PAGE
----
What Is Branch Accounting?
Branch accounting is a bookkeeping system in which separate accounts are maintained for each branch or operating location of an organization. Typically found in geographically dispersed corporations, multinationals, and chain operators, it allows for greater transparency in the transactions, cash flows, and overall financial position and performance of each branch.
Branch accounts can also refer to records individually produced to show the performance of different locations, with the accounting records actually maintained at the corporate headquarters. However, branch accounting usually refers to branches keeping their own books and later sending them into the head office to be combined with those of other units.
- Branch accounting is a bookkeeping system in which separate accounts are kept for each branch or operating location of an organization.
- Technically, the branch account is a temporary or nominal ledger account, lasting for a designated accounting period.
- Branch accounting provides better accountability and control since profitability and efficiency can be closely tracked for each location.
- Branch accounting has a long history, going back to the Venetian banks of the 14th century.
How Branch Accounting Works
In branch accounting, each branch (defined as a geographically separate operating unit) is treated as an individual profit or cost center. Its branch has its own account. In that account, it records such items as inventory, accounts receivable, wages, equipment, expenses such as rent and insurance, and petty cash.
Like any double-entry bookkeeping system, the ledger keeps a tally of assets and liabilities, debits and credits, and ultimately, profits and losses for a set period.
Technically speaking, in bookkeeping terms, the branch account is a temporary or nominal ledger account. It lasts for a designated accounting period. At the period's end, the branch tallies up its figures and arrives at ending balances, which are then transferred to the appropriate head office or head department accounts. The branch account is left with a zero balance until the accounting process begins all over again with the next accounting period or cycle.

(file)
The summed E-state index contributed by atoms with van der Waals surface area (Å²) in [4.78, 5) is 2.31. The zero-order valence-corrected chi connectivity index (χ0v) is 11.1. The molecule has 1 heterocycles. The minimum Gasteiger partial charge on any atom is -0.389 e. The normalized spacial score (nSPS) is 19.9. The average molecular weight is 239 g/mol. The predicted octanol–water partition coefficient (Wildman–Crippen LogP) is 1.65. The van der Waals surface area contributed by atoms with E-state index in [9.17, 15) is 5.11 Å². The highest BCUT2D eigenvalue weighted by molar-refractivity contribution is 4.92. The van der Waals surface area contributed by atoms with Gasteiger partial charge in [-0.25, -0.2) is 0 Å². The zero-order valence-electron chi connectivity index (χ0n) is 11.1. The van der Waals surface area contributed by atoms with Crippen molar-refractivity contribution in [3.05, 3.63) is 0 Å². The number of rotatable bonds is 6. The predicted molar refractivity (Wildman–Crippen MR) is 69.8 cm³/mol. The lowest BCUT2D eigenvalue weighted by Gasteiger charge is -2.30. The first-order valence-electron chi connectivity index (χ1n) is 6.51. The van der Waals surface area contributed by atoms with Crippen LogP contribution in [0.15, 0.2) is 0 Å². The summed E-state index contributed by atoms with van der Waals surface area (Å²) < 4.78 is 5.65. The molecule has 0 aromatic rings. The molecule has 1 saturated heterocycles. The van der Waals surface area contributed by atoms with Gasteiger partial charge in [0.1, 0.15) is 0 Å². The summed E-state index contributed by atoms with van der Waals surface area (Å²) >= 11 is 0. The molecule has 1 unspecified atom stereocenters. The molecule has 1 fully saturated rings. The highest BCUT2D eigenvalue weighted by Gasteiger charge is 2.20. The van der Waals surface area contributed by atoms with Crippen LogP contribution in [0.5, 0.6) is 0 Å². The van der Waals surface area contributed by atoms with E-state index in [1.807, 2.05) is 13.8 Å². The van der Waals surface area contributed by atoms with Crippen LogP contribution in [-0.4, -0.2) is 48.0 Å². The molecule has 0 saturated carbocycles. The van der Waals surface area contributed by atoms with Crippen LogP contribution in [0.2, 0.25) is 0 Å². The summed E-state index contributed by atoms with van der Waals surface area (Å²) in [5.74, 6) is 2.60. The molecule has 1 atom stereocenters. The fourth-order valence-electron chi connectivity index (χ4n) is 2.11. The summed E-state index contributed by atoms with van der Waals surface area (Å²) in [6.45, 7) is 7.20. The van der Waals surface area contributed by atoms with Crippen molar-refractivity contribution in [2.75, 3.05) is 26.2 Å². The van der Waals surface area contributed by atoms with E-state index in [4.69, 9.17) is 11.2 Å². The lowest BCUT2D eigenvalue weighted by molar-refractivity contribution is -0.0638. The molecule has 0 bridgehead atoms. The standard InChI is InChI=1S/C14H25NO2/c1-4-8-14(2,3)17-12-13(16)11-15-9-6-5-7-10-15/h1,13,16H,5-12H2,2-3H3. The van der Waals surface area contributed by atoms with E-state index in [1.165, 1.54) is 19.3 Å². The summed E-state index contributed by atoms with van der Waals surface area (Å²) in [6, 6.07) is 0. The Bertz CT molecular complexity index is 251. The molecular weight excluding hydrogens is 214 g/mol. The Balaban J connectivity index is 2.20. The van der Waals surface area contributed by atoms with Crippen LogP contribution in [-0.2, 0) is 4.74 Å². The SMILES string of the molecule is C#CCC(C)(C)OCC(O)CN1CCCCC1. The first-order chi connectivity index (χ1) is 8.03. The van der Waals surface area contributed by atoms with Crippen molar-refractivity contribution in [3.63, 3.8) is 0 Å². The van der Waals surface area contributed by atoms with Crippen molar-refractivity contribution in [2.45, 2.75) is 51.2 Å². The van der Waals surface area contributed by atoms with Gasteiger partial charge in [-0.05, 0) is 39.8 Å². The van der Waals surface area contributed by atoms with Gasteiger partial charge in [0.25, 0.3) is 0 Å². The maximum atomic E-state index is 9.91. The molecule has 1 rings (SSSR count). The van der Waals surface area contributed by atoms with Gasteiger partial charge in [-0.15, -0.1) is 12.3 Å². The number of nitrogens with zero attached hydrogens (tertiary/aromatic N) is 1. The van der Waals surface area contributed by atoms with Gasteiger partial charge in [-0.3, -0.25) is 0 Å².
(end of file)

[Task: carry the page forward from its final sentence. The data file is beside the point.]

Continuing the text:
Branch Accounting Methods
There are several different methods for keeping branch accounts, depending on the nature and complexity of the business and the operational autonomy of the branch. The most common include:
- Debtor system
- Income statement system
- Stock and debtor system
- Final accounts system
Where Branch Accounting Applies
Branch accounting can also be used for a company's operating divisions, which usually have more autonomy than branches, as long as the division is not set up legally as a subsidiary company. A branch is not a separate legal entity, although it can (somewhat confusingly) be referred to as an "independent branch" because it keeps its own accounting books.
However, branch accounting is not the same as departmental accounting. Departments may have their own accounts, but they usually operate from the same physical location. A branch, by its nature, is a geographically separate entity.
Branch accounting is a common practice for businesses that operate in different geographic locations.
History of Branch Accounting
Though it seems synonymous with contemporary chain stores and franchise operations, branch accounting actually goes back a long way. Venetian banks maintained a form of it as early as the 14th century. The ledgers of a firm of Venetian merchants, dating from around 1410, also show a form of it to try to account for overseas and home accounts. Luca Pacioli's Summa de Arithmetica (1494), the first accounting textbook, devotes a chapter to it.
By the 17th century, branch accounting was being widely used by German counting-houses and other businesses. Moravian settlements throughout the thirteen original colonies used it for their books in the mid-1700s.
Advantages and Disadvantages of Branch Accounting
The primary advantages (and often, the objectives) of branch accounting are better accountability and control since the profitability and efficiency of different locations can be closely tracked.
On the downside, branch accounting may involve added expenses for an organization in terms of manpower, working hours, and infrastructure. A separate account coding structure must be maintained for each operating unit. It may be necessary to appoint branch accountants to ensure accurate financial reporting and compliance with head office procedures and processes.